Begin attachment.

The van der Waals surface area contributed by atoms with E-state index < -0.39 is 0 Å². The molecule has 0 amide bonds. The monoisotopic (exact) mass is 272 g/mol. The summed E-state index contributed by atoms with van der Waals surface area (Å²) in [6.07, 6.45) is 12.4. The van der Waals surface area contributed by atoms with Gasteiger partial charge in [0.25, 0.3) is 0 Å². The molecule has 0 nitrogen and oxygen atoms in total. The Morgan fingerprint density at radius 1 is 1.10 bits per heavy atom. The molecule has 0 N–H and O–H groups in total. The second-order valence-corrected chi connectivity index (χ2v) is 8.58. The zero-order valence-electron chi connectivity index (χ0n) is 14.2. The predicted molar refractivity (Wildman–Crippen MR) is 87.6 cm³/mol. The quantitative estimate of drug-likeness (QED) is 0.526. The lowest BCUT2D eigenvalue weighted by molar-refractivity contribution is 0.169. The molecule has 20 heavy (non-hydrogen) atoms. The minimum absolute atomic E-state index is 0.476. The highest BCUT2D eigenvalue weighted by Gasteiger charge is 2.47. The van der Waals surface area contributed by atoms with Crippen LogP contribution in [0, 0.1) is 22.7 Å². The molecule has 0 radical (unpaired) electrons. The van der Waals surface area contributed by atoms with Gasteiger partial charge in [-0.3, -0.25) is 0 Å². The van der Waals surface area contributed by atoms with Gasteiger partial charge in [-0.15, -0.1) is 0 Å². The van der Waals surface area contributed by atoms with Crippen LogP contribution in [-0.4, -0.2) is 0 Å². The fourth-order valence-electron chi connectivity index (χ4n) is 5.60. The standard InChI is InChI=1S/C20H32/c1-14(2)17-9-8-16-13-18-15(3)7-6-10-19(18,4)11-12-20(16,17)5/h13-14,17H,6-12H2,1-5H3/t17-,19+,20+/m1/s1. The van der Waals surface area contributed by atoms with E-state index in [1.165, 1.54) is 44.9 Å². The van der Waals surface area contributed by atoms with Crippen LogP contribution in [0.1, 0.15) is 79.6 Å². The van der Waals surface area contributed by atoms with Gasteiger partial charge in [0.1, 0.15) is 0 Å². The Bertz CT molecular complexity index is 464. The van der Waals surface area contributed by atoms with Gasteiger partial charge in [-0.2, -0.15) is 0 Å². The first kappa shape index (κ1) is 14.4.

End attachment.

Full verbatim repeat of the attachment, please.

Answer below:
The van der Waals surface area contributed by atoms with E-state index < -0.39 is 0 Å². The molecule has 0 amide bonds. The monoisotopic (exact) mass is 272 g/mol. The summed E-state index contributed by atoms with van der Waals surface area (Å²) in [6.07, 6.45) is 12.4. The van der Waals surface area contributed by atoms with Gasteiger partial charge in [0.25, 0.3) is 0 Å². The molecule has 0 nitrogen and oxygen atoms in total. The Morgan fingerprint density at radius 1 is 1.10 bits per heavy atom. The molecule has 0 N–H and O–H groups in total. The second-order valence-corrected chi connectivity index (χ2v) is 8.58. The zero-order valence-electron chi connectivity index (χ0n) is 14.2. The predicted molar refractivity (Wildman–Crippen MR) is 87.6 cm³/mol. The quantitative estimate of drug-likeness (QED) is 0.526. The lowest BCUT2D eigenvalue weighted by molar-refractivity contribution is 0.169. The molecule has 20 heavy (non-hydrogen) atoms. The minimum absolute atomic E-state index is 0.476. The highest BCUT2D eigenvalue weighted by Gasteiger charge is 2.47. The van der Waals surface area contributed by atoms with Crippen LogP contribution in [0, 0.1) is 22.7 Å². The molecule has 0 radical (unpaired) electrons. The van der Waals surface area contributed by atoms with Gasteiger partial charge in [-0.3, -0.25) is 0 Å². The van der Waals surface area contributed by atoms with Gasteiger partial charge in [-0.15, -0.1) is 0 Å². The van der Waals surface area contributed by atoms with Crippen LogP contribution in [-0.4, -0.2) is 0 Å². The fourth-order valence-electron chi connectivity index (χ4n) is 5.60. The standard InChI is InChI=1S/C20H32/c1-14(2)17-9-8-16-13-18-15(3)7-6-10-19(18,4)11-12-20(16,17)5/h13-14,17H,6-12H2,1-5H3/t17-,19+,20+/m1/s1. The van der Waals surface area contributed by atoms with E-state index in [1.165, 1.54) is 44.9 Å². The van der Waals surface area contributed by atoms with Crippen LogP contribution in [0.1, 0.15) is 79.6 Å². The van der Waals surface area contributed by atoms with Gasteiger partial charge in [0.1, 0.15) is 0 Å². The Bertz CT molecular complexity index is 464. The van der Waals surface area contributed by atoms with Gasteiger partial charge in [-0.2, -0.15) is 0 Å². The first kappa shape index (κ1) is 14.4.